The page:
You may have visited the Owls Head lighthouse, or Lucia Beach, or even eaten one of those famous burgers at the Owls Head store, but you’ve never seen Owls Head as Jim Krosschell has seen it. Jim’s book, Owls Head Revisited, published by North Country Press in Unity, is both interesting and provocative.
Jim has lots of opinions about Maine, politics, the environment, and most especially everything in Owls Head from the airport (doesn’t like it) to the mansions of summer people (doesn’t like them) to the hard-working Mainers (likes them) to the ocean and forests and wildlife (loves them), to the very relaxing and reformative state of our State (that’s why he’s here).
I liked Jim’s concept for this book. He walked every road and trail in Owls Head and told us what he saw and experienced there. I could do that in Mount Vernon! Except for the fact I like to keep most of my favorite Mount Vernon places secret. Jim may be sorry he spilled the beans when his favorite places are over-run with folks who read his book.
Jim and his wife, when they lived and worked in Massachusetts, spent as much time as they could in Maine, eventually purchasing a home in Owls Head. And now that they are retired, they’re spending much more time here. And who can blame them? After a career in science publishing, he’s spending a lot of his retirement time writing and has published his personal essays in more than 50 journals and magazines.
Quite a few folks have told me that they were surprised that so many of my columns, published in Maine newspapers and magazines and on websites, and in my book, A Life Lived Outdoors, are very personal stories. Well, Jim’s stories are very personal too. For some of us, that’s the only way we know how to write. He tells us all about Owls Head, as Owls Head relates to him.
Jim has three favorite walks. Here’s how he describes them:
These three are my trinity of places, at which I never stop worshipping. Raspberries appear twice a year on Bay View Terrace, the second growth in September a gift of smallness and sweetness. On Lucia Beach Road I stop and look for the osprey nest; it can be seen only from a certain angle. I watch the slow browning of the leaves in fall, the sudden, spurting green of swamp cabbage in early spring. In election season opposing party signs often appear on lawns directly next to each other, and one lawn in the fall of 2012 boasted both a sign to re-elect a Republican and a sign to approve same-sex marriage. I see sea smoke in January, fog in July. Crows announce themselves any time, any place, but I have grown especially fond of the troop of seven or eight who inhabit our shore, and I look forward to what they have to say to me each day. The variety of the same thing every day is redeemably amazing.
Indeed it is Jim.
This was one of my favorite passages in the book, about his stay in Maine after being fired from his job:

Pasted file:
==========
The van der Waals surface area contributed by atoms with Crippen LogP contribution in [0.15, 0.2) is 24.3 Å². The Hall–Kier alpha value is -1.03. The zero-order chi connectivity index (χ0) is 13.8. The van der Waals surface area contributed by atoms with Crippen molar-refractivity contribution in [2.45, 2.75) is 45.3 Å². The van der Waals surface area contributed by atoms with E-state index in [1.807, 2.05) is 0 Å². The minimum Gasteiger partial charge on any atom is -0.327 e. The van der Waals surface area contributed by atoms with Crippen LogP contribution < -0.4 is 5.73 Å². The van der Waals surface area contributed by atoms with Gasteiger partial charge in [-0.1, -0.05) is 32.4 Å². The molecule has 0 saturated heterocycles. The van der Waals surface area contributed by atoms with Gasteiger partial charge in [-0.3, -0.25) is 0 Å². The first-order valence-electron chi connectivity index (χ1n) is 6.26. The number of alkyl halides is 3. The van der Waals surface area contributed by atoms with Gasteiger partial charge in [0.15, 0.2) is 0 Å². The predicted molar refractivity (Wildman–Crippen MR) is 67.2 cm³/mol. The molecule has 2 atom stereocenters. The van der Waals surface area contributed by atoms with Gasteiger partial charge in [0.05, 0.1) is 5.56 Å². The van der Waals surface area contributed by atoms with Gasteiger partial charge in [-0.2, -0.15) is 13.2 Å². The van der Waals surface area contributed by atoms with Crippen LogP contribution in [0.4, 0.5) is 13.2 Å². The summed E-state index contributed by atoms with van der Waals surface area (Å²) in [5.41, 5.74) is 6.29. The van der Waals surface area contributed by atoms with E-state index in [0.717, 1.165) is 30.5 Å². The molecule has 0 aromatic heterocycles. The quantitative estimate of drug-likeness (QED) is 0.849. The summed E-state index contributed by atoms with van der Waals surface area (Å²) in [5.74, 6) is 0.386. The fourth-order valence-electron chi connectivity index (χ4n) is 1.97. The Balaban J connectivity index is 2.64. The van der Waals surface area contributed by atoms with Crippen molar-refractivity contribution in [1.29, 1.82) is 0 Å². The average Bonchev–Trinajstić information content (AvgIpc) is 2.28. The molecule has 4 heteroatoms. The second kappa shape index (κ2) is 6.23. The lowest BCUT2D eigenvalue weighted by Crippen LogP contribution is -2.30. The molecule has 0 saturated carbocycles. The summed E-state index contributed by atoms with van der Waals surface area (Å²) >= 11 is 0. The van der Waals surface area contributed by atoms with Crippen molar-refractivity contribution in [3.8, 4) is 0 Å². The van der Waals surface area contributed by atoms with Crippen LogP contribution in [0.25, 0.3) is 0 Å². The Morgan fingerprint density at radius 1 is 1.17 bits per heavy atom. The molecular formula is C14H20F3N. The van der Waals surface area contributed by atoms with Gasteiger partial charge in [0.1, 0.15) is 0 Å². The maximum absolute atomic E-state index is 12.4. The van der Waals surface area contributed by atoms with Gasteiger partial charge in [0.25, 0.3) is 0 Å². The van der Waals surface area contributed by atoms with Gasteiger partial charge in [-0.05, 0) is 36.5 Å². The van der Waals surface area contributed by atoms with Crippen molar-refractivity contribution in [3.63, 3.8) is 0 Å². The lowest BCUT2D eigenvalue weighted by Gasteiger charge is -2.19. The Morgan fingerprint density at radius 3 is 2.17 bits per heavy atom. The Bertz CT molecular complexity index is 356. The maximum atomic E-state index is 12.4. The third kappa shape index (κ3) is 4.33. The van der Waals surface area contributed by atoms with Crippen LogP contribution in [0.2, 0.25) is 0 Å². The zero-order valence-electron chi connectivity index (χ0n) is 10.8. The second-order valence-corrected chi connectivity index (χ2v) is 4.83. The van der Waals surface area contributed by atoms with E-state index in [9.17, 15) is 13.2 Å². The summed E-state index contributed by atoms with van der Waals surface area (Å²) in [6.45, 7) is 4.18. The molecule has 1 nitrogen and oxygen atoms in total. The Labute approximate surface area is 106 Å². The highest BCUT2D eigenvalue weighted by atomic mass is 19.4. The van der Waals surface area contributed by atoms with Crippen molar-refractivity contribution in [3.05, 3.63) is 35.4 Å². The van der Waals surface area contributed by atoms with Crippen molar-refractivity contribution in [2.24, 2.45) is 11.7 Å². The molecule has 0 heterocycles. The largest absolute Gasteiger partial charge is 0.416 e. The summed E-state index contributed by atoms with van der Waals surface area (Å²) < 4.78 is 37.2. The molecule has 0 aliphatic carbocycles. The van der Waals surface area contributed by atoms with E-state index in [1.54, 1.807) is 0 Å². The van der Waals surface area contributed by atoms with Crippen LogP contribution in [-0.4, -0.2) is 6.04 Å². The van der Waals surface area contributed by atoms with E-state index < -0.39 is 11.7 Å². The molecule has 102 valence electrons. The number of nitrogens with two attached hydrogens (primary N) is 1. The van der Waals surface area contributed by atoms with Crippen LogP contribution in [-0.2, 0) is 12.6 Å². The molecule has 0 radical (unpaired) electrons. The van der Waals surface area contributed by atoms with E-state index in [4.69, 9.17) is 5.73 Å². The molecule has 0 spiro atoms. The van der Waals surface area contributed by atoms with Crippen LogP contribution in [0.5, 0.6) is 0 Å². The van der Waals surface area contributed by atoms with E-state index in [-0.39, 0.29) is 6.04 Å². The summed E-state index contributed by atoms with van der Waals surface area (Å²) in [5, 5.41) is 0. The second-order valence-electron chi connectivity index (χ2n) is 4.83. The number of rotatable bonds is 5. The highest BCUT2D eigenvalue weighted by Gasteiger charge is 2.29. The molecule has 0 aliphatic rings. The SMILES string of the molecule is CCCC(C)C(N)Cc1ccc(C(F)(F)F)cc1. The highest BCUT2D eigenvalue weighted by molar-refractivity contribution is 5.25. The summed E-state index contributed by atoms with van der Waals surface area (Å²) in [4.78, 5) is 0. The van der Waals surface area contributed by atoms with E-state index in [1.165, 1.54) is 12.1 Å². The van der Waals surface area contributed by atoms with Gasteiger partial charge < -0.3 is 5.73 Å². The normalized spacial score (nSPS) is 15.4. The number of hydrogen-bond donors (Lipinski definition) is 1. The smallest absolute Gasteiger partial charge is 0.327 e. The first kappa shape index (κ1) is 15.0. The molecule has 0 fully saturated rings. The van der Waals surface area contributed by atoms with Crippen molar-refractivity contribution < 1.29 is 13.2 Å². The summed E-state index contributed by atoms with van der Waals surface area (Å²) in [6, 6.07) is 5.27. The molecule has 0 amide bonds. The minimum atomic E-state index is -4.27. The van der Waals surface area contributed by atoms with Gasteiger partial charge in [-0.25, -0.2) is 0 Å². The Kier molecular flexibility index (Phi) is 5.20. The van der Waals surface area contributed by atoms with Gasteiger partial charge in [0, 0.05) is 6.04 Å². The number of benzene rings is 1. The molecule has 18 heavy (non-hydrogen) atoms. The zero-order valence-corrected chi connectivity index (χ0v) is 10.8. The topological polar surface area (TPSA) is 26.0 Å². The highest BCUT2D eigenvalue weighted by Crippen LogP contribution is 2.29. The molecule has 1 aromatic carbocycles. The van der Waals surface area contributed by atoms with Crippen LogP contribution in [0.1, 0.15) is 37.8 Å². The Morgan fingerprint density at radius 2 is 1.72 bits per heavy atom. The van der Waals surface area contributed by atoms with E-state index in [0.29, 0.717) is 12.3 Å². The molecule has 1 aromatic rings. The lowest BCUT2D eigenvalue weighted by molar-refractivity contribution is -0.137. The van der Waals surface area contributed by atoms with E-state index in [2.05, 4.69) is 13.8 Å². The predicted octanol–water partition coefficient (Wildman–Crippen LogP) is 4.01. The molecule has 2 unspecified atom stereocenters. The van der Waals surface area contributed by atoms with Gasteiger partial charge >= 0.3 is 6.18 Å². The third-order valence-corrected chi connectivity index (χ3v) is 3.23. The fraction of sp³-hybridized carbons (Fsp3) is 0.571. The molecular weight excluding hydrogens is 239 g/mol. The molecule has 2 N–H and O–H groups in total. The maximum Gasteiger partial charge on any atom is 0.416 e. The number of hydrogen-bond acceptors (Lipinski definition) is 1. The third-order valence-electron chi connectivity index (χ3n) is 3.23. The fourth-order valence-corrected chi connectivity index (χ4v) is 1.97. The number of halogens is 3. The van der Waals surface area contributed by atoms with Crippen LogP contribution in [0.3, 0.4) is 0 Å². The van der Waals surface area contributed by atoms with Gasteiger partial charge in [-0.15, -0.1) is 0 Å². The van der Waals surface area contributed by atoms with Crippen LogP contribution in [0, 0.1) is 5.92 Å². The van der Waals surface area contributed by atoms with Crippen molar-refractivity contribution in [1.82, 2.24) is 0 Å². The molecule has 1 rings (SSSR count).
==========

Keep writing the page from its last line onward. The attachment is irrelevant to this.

This is the walk I took obsessively in the fall of 2003 when I was spending time in Owls Head not necessarily by choice. This was the day in October when I came up from a crevice in the ledge, a small thunder hole where I had been standing for a while listening to the waves groan, and saw what I was always alert for. There was movement at the top of the bank, just at the edge of the bushes. Some small dark animal, so brown as to be nearly black, ventured out and immediately ducked into safety on seeing the human. Just an otter, I thought, rare enough at the ocean’s edge. But it was too black, maybe it was a fisher cat. Whatever it was, it was rare and wild and it lived among us – wary of our dogs and development, not so casual with us as the deer and the fox to be sure, but here. And I had to sit down: all of it together – the islands, the surf, the fir trees, the fisher – brought tears to my eyes, tears of elation and longing and desperate worry about it all being taken away.
I do have a bit of advice for Jim, after reading the following passage:
A colleague told me, to my face but laughing, in a land trust meeting in which I introduced myself to a guest as a half-Mainer, “You’ll never be a Mainer.” She meant it in the nicest possible way, I’m sure, she being one. Is it that obvious, I said to myself, as chagrin led to slight depression. I know I can be foolish about my passion for this place, Maine in general and Owls Head in particular. I proselytize for it, my inner John Calvin peeking out, although I try to keep him gentle; I preach salvation not by hellfire and damnation but by rockweed and bird song. But my big fear is that I’ll always be a visitor, or at best a re-visitor.
Good news Jim! Maine comedian Gary Crocker and I are working on a Community College course that “people from away” can take to be certified as Mainers. I will let you know when it is available.
Not everyone may like – or agree with – all of Jim’s opinions, but I think everyone will enjoy his book. He describes the state we love in a very unique way. And I can guarantee that you will want to get down to Owls Head soon, and tramp some of those roads and trails. Perhaps you will meet Jim there.